To assimilate a writer as allusive as Lacan is to enter into an entire culture. However firm their grounding in Freud, readers of Lacan must learn to rethink psychoanalysis with a speculative breadth sometimes exceeding that of Freud himself. This book, designed to clarify the works of a controversial and influential figure, is the first collection of critical essays to appear in English since Lacan’s own writings began to be widely distributed in translation.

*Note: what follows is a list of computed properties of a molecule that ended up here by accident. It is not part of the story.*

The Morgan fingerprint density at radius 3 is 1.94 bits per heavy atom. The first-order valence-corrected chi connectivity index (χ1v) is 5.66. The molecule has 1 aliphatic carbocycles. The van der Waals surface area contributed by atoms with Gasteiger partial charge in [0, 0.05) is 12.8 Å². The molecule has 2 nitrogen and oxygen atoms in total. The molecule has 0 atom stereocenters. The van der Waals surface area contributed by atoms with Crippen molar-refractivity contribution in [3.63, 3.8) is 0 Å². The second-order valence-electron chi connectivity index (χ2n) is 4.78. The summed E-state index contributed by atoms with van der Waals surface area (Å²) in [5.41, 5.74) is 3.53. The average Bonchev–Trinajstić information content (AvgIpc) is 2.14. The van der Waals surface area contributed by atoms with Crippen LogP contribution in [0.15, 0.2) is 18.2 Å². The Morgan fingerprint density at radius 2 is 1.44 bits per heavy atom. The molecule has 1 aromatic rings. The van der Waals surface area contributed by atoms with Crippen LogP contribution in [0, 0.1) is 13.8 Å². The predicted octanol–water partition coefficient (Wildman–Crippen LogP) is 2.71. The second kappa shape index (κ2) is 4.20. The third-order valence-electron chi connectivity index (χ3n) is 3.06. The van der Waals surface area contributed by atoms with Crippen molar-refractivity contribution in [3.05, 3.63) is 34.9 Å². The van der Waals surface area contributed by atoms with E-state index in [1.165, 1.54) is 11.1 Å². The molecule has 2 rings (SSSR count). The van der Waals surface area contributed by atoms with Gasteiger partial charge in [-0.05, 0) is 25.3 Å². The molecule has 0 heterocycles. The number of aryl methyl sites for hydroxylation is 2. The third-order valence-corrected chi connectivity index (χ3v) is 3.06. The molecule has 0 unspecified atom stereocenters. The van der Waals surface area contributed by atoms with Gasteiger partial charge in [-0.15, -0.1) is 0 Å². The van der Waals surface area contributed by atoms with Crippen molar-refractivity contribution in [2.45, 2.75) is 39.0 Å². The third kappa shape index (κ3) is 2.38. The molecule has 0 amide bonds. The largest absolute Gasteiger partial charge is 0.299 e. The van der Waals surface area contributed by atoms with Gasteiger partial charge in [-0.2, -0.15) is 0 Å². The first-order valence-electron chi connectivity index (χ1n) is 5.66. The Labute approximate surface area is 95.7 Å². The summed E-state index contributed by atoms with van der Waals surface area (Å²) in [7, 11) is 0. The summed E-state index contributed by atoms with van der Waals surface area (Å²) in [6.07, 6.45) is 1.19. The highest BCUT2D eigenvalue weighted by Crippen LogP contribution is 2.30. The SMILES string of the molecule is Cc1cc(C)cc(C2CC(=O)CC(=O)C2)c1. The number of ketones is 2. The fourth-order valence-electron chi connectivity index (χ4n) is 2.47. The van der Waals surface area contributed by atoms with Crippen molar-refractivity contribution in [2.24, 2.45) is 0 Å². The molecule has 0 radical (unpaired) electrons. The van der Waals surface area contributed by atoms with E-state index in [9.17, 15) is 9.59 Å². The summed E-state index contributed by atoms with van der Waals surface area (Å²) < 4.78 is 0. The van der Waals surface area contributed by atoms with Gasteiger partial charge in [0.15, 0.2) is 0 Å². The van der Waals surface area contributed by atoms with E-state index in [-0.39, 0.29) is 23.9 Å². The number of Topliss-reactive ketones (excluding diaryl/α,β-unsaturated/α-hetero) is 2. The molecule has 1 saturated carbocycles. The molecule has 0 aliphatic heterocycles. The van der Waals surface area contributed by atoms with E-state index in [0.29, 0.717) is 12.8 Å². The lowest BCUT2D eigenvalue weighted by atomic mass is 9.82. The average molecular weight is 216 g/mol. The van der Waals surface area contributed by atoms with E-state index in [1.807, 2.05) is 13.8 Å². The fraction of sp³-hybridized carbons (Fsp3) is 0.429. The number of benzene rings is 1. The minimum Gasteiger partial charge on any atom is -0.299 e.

Drawing on psychology, philosophy, literary criticism, and clinical and theoretical psychiatry, this volume explores the full range of Lacan’s thought. An introduction by Kerrigan is followed by three papers by Stanley Laeavy, John Muller, and Julia Kristeva centered on the application of Lacan to the work of therapy. The second section clarifies Lacan’s Hegelian and Heideggerian roots, with contributions by William Richardson, Edward Casey and J. Melvin Woody, Wilfried Ver Eecke, André Green, and Antoine Vergote. The final article is a Lacanian interpretation of Bleak Houseby Christine van Boheemen-Saaf indicating the potential of this approach for applied psychoanalysis.